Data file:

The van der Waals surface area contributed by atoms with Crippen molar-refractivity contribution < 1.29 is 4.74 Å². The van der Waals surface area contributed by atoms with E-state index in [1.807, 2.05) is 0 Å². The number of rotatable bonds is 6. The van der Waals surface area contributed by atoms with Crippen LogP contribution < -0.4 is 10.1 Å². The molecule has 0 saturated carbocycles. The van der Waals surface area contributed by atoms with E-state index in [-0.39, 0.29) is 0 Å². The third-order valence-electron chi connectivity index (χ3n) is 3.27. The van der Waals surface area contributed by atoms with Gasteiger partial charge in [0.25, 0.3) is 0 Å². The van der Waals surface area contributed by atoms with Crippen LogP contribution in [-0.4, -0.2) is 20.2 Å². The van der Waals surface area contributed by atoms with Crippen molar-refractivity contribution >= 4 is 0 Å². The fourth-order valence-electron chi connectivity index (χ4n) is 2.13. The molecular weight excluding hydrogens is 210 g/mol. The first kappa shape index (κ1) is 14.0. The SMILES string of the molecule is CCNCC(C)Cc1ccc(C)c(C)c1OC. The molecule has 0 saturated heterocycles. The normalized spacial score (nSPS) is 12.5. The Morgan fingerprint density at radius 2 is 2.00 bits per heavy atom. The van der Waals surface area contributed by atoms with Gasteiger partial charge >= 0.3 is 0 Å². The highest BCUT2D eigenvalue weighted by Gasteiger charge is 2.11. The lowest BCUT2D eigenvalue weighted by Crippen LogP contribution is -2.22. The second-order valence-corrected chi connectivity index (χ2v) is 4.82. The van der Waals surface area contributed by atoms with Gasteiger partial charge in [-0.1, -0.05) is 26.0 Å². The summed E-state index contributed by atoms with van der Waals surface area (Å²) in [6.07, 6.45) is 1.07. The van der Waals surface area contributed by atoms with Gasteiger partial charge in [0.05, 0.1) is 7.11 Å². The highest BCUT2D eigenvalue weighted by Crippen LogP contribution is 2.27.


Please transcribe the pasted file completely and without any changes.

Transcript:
The van der Waals surface area contributed by atoms with Crippen molar-refractivity contribution < 1.29 is 4.74 Å². The van der Waals surface area contributed by atoms with E-state index in [1.807, 2.05) is 0 Å². The number of rotatable bonds is 6. The van der Waals surface area contributed by atoms with Crippen LogP contribution < -0.4 is 10.1 Å². The molecule has 0 saturated carbocycles. The van der Waals surface area contributed by atoms with E-state index in [-0.39, 0.29) is 0 Å². The third-order valence-electron chi connectivity index (χ3n) is 3.27. The van der Waals surface area contributed by atoms with Gasteiger partial charge in [0.25, 0.3) is 0 Å². The van der Waals surface area contributed by atoms with Crippen LogP contribution in [-0.4, -0.2) is 20.2 Å². The van der Waals surface area contributed by atoms with Crippen molar-refractivity contribution >= 4 is 0 Å². The fourth-order valence-electron chi connectivity index (χ4n) is 2.13. The molecular weight excluding hydrogens is 210 g/mol. The first kappa shape index (κ1) is 14.0. The SMILES string of the molecule is CCNCC(C)Cc1ccc(C)c(C)c1OC. The molecule has 0 saturated heterocycles. The normalized spacial score (nSPS) is 12.5. The Morgan fingerprint density at radius 2 is 2.00 bits per heavy atom. The van der Waals surface area contributed by atoms with Gasteiger partial charge >= 0.3 is 0 Å². The highest BCUT2D eigenvalue weighted by Gasteiger charge is 2.11. The lowest BCUT2D eigenvalue weighted by Crippen LogP contribution is -2.22. The second-order valence-corrected chi connectivity index (χ2v) is 4.82. The van der Waals surface area contributed by atoms with Gasteiger partial charge in [-0.1, -0.05) is 26.0 Å². The summed E-state index contributed by atoms with van der Waals surface area (Å²) in [6.07, 6.45) is 1.07. The van der Waals surface area contributed by atoms with Gasteiger partial charge in [0.05, 0.1) is 7.11 Å². The highest BCUT2D eigenvalue weighted by Crippen LogP contribution is 2.27.